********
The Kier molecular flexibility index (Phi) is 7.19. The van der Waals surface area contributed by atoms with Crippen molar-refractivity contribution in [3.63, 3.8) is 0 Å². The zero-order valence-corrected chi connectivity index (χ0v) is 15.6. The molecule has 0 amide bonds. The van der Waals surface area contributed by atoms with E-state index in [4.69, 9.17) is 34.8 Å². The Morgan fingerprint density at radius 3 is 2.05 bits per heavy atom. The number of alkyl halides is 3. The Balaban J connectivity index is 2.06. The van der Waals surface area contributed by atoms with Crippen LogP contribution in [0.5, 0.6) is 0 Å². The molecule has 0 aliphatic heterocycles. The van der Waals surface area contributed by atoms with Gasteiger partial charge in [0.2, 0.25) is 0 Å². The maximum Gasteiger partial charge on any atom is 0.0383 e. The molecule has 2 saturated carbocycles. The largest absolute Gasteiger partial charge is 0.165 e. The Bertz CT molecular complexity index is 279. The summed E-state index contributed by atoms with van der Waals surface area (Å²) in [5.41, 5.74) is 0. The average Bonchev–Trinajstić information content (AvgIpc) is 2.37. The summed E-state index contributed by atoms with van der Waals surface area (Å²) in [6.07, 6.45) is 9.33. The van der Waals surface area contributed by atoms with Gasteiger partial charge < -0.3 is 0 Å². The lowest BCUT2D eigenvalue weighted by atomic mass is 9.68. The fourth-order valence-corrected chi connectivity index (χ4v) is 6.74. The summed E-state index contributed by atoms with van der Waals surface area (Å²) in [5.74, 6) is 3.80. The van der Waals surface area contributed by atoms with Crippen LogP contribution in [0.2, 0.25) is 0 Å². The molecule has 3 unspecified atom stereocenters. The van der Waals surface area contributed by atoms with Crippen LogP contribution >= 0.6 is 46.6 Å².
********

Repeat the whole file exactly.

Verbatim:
The Kier molecular flexibility index (Phi) is 7.19. The van der Waals surface area contributed by atoms with Crippen molar-refractivity contribution in [3.63, 3.8) is 0 Å². The zero-order valence-corrected chi connectivity index (χ0v) is 15.6. The molecule has 0 amide bonds. The van der Waals surface area contributed by atoms with E-state index in [4.69, 9.17) is 34.8 Å². The Morgan fingerprint density at radius 3 is 2.05 bits per heavy atom. The number of alkyl halides is 3. The Balaban J connectivity index is 2.06. The van der Waals surface area contributed by atoms with Crippen LogP contribution in [0.5, 0.6) is 0 Å². The molecule has 0 aliphatic heterocycles. The van der Waals surface area contributed by atoms with Gasteiger partial charge in [0.2, 0.25) is 0 Å². The maximum Gasteiger partial charge on any atom is 0.0383 e. The molecule has 2 saturated carbocycles. The largest absolute Gasteiger partial charge is 0.165 e. The Bertz CT molecular complexity index is 279. The summed E-state index contributed by atoms with van der Waals surface area (Å²) in [5.41, 5.74) is 0. The average Bonchev–Trinajstić information content (AvgIpc) is 2.37. The summed E-state index contributed by atoms with van der Waals surface area (Å²) in [6.07, 6.45) is 9.33. The van der Waals surface area contributed by atoms with Gasteiger partial charge < -0.3 is 0 Å². The lowest BCUT2D eigenvalue weighted by atomic mass is 9.68. The fourth-order valence-corrected chi connectivity index (χ4v) is 6.74. The summed E-state index contributed by atoms with van der Waals surface area (Å²) in [5.74, 6) is 3.80. The van der Waals surface area contributed by atoms with Crippen LogP contribution in [0.2, 0.25) is 0 Å². The molecule has 3 unspecified atom stereocenters. The van der Waals surface area contributed by atoms with Crippen LogP contribution >= 0.6 is 46.6 Å².